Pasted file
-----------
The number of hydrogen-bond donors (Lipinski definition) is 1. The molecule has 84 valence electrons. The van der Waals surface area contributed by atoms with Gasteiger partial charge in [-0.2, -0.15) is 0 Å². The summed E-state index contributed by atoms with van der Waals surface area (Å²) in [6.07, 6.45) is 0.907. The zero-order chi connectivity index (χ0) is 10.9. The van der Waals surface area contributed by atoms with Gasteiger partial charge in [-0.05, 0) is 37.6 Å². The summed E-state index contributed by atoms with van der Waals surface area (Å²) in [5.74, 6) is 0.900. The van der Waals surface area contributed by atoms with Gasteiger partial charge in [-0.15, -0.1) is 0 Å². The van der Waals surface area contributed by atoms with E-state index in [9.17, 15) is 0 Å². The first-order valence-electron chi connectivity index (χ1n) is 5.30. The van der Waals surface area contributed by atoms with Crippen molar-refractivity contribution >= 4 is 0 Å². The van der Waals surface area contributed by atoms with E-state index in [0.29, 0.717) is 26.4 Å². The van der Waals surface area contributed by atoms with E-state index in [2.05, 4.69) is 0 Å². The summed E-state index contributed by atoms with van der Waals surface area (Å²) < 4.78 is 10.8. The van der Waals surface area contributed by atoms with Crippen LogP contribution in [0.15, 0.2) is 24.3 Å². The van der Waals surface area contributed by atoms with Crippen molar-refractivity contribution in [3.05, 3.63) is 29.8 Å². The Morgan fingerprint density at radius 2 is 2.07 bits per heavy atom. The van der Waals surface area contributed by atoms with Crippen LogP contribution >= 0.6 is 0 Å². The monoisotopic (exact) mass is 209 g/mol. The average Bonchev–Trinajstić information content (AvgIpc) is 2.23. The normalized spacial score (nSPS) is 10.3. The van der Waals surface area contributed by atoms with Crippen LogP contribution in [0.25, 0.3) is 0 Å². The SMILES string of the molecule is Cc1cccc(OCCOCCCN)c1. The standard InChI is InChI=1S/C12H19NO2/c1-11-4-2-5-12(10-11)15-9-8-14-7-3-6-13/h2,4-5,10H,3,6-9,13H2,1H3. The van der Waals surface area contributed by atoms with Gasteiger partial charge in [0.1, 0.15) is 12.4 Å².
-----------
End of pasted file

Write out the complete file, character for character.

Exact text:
The number of hydrogen-bond donors (Lipinski definition) is 1. The molecule has 84 valence electrons. The van der Waals surface area contributed by atoms with Gasteiger partial charge in [-0.2, -0.15) is 0 Å². The summed E-state index contributed by atoms with van der Waals surface area (Å²) in [6.07, 6.45) is 0.907. The zero-order chi connectivity index (χ0) is 10.9. The van der Waals surface area contributed by atoms with Gasteiger partial charge in [-0.05, 0) is 37.6 Å². The summed E-state index contributed by atoms with van der Waals surface area (Å²) in [5.74, 6) is 0.900. The van der Waals surface area contributed by atoms with Gasteiger partial charge in [-0.15, -0.1) is 0 Å². The van der Waals surface area contributed by atoms with E-state index in [9.17, 15) is 0 Å². The first-order valence-electron chi connectivity index (χ1n) is 5.30. The van der Waals surface area contributed by atoms with Crippen molar-refractivity contribution >= 4 is 0 Å². The van der Waals surface area contributed by atoms with E-state index in [0.29, 0.717) is 26.4 Å². The van der Waals surface area contributed by atoms with E-state index in [2.05, 4.69) is 0 Å². The summed E-state index contributed by atoms with van der Waals surface area (Å²) < 4.78 is 10.8. The van der Waals surface area contributed by atoms with Crippen LogP contribution in [0.15, 0.2) is 24.3 Å². The van der Waals surface area contributed by atoms with Crippen molar-refractivity contribution in [3.05, 3.63) is 29.8 Å². The Morgan fingerprint density at radius 2 is 2.07 bits per heavy atom. The van der Waals surface area contributed by atoms with Crippen LogP contribution >= 0.6 is 0 Å². The monoisotopic (exact) mass is 209 g/mol. The average Bonchev–Trinajstić information content (AvgIpc) is 2.23. The normalized spacial score (nSPS) is 10.3. The van der Waals surface area contributed by atoms with Crippen LogP contribution in [0.25, 0.3) is 0 Å². The SMILES string of the molecule is Cc1cccc(OCCOCCCN)c1. The standard InChI is InChI=1S/C12H19NO2/c1-11-4-2-5-12(10-11)15-9-8-14-7-3-6-13/h2,4-5,10H,3,6-9,13H2,1H3. The van der Waals surface area contributed by atoms with Gasteiger partial charge in [0.1, 0.15) is 12.4 Å².